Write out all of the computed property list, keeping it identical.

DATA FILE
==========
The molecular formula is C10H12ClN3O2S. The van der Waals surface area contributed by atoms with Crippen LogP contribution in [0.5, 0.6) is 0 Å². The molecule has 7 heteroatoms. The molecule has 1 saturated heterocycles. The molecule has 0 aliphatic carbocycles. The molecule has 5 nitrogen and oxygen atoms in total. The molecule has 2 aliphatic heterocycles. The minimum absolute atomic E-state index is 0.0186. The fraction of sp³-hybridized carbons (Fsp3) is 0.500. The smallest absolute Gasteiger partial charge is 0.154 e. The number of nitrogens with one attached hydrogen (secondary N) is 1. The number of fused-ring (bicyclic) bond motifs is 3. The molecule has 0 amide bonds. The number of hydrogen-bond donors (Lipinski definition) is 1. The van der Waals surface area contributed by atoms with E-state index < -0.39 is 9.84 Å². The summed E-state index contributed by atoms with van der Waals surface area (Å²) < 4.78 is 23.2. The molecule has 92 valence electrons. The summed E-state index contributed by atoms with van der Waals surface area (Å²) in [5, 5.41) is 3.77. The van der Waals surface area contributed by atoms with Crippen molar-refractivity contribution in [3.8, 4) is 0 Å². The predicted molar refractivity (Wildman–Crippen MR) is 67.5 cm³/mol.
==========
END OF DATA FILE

The molecular formula is C10H12ClN3O2S. The van der Waals surface area contributed by atoms with Crippen LogP contribution in [0.5, 0.6) is 0 Å². The molecule has 7 heteroatoms. The molecule has 1 saturated heterocycles. The molecule has 0 aliphatic carbocycles. The molecule has 5 nitrogen and oxygen atoms in total. The molecule has 2 aliphatic heterocycles. The minimum absolute atomic E-state index is 0.0186. The fraction of sp³-hybridized carbons (Fsp3) is 0.500. The smallest absolute Gasteiger partial charge is 0.154 e. The number of nitrogens with one attached hydrogen (secondary N) is 1. The number of fused-ring (bicyclic) bond motifs is 3. The molecule has 0 amide bonds. The number of hydrogen-bond donors (Lipinski definition) is 1. The van der Waals surface area contributed by atoms with E-state index < -0.39 is 9.84 Å². The summed E-state index contributed by atoms with van der Waals surface area (Å²) < 4.78 is 23.2. The molecule has 92 valence electrons. The summed E-state index contributed by atoms with van der Waals surface area (Å²) in [5, 5.41) is 3.77. The van der Waals surface area contributed by atoms with Crippen molar-refractivity contribution in [3.8, 4) is 0 Å². The predicted molar refractivity (Wildman–Crippen MR) is 67.5 cm³/mol.